• Excess of sorrow laughs. Excess of joy weeps.
  • The bird a nest, the spider a web, man friendship.
  • What is now proved was once only imagin’d.
  • You never know what is enough unless you know what is more than enough.
  • If others had not been foolish, we should be so.
  • Exuberance is Beauty.
  • Truth can never be told so as to be understood, and not be believ’d.
  • Wednesday, March 7, 2007


    For those of you who have not heard of this movie, here is the premise: an English actor (Sacha Baron Cohen) pretends to be a journalist from Kazakhstan. He travels across America, allegedly making a documentary about his travels. As he interviews people, he performs outrageous stunts under the guise of “Kazakhstan rituals/beliefs/customs” in order to get reactions from real American people, and he films the full extent of these antics.

    The idea sounded funny and a potentially interesting way to reveal the prejudices of Americans until I realized that the entire mocumentary is filmed in the South. There, Sacha manages to find the most racist, bigoted, Confederate-flag-waving people possible to represent America. The fact that these people exist is bad enough, but to make an entire movie in which they represent our country to the world is simply one more ax-swing at a country that simply does not need to be cut down any more than it has been already. Fellow Holland-houser Carl defended us best: “It would be like filming in just northern England and making the assumption that all English people are uneducated.”

    Saturday, March 3, 2007


    At the beginning of the semester, I attended a church service and one Alpha class with my Singapore friends Angela and Michelle. Michelle is very Christian; Angela is not, but goes along to see what everything is about and to keep Michelle company. That was what I decided to do, also: see how things would go and keep my new friends company. Well, the overpowering message at that service was, “We are Christians and the world hates us, so be strong! Be different! They’re the evil ones!” and at Alpha, everything was concentrated on being “feel-good.” Everyone was telling stories—mostly “witness” stories about how they became Christians because they received signs from God or heard his voice or whatever—so I decided to tell the story about how, when I was ten or twelve, I went to a Christian camp where, when I asked my counselor what would happen to my dad when he died, because he was a Jew, she told me very bluntly that he was going to hell. I explained that this was unacceptable to me on a personal level and also because the Jews were God’s chosen people; surely he wouldn’t be so unmerciful. However, the group pretty much ignored me and went on to listen to a guy who said that he had come to Alpha to learn about Christianity because every time he was feeling down, a light bulb behind him would blow out, and when he turned around, it would magically come back on. Everyone was really nice and polite and impressed. That was the first and last time I attended that church.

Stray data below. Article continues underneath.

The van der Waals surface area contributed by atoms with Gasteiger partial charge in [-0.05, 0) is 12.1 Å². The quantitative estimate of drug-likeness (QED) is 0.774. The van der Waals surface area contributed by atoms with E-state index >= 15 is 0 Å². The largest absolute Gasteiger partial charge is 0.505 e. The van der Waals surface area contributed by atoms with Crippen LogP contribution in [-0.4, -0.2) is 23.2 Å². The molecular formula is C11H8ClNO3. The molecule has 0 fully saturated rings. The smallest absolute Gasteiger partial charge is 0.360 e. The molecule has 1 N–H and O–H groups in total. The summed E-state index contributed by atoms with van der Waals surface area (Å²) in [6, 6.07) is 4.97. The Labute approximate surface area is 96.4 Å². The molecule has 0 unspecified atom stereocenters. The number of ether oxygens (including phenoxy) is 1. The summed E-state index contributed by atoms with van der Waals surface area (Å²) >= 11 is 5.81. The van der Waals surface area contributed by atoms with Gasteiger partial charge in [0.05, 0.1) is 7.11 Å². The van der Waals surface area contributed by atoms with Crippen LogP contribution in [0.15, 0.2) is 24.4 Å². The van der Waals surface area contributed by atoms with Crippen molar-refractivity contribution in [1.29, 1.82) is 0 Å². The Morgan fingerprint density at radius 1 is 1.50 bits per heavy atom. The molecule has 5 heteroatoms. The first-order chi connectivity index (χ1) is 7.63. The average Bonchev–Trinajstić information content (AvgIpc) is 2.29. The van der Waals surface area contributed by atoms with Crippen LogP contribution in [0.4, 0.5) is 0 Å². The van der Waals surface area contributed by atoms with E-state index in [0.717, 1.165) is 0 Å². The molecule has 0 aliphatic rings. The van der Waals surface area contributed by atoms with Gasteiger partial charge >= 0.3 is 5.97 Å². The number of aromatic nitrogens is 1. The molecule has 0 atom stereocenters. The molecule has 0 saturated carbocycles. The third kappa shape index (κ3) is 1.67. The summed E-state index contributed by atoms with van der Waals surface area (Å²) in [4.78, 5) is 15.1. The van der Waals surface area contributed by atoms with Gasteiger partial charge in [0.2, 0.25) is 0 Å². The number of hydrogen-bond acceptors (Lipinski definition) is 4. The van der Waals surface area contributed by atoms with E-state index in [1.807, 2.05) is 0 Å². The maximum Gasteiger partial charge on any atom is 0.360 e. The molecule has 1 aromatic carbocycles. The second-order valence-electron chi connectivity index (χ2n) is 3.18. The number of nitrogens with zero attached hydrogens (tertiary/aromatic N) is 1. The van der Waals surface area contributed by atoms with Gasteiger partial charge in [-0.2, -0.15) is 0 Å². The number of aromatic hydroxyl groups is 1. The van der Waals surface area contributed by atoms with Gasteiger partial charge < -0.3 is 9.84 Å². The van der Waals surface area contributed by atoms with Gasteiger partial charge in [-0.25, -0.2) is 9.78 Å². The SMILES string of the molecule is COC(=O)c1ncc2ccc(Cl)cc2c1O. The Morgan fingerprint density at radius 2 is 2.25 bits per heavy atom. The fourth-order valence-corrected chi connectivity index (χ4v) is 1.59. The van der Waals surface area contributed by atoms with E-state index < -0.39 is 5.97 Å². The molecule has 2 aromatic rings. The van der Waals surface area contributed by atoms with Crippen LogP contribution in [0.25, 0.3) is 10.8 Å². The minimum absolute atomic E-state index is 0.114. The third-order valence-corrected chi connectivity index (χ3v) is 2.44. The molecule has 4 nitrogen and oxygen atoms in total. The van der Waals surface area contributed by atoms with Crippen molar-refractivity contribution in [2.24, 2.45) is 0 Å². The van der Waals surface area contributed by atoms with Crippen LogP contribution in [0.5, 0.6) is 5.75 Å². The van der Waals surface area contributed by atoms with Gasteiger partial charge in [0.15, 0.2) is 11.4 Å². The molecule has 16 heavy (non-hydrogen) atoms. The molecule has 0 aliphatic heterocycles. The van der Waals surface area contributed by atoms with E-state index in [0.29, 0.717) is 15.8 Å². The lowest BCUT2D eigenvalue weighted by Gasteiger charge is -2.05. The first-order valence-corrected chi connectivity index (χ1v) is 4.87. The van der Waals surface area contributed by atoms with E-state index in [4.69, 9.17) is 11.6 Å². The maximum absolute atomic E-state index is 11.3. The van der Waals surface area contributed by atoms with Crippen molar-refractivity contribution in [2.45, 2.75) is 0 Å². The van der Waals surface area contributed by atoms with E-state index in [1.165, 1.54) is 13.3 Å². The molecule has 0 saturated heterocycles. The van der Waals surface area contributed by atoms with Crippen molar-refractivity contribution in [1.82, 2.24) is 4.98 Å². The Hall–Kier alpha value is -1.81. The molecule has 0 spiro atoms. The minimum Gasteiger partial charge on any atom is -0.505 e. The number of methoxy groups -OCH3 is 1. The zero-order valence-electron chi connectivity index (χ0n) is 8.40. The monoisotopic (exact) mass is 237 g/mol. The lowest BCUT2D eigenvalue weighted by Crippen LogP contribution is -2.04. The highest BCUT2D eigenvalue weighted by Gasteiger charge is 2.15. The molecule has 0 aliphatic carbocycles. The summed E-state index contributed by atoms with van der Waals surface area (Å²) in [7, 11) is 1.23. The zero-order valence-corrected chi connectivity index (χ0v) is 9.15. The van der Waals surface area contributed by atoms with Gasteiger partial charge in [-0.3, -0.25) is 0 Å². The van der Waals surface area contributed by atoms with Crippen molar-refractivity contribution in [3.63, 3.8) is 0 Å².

Today, Angela went along with Michelle to a “Holy Spirit” day, a five hour long preaching praying marathon. Everything went fine until lunchtime; Angela said it was pretty much what she expected, with people preaching about the Trinity and how the Holy Spirit can change your life and such. However, after lunch, everyone was instructed to divide into two groups: people who were already Christians on the right, people who wanted to accept Christ into their lives, on the left. Angela said that when she turned to Michelle, Michelle said, “You can leave, but I’m staying.” So Angela left. Only one other girl ran out of the room, and Angela said she was in tears.

    How manipulative. I can just imagine what would have happened if Angela had asked the question she told me was on her mind: so where does the third group stand? She would have been ushered into the “save your soul” group, forced to act out a ritual to make the rest of the church feel relieved that they had rescued another soul from the fires of hell, and left feeling guilty that she had not had the courage to stand up for what she did or did not believe.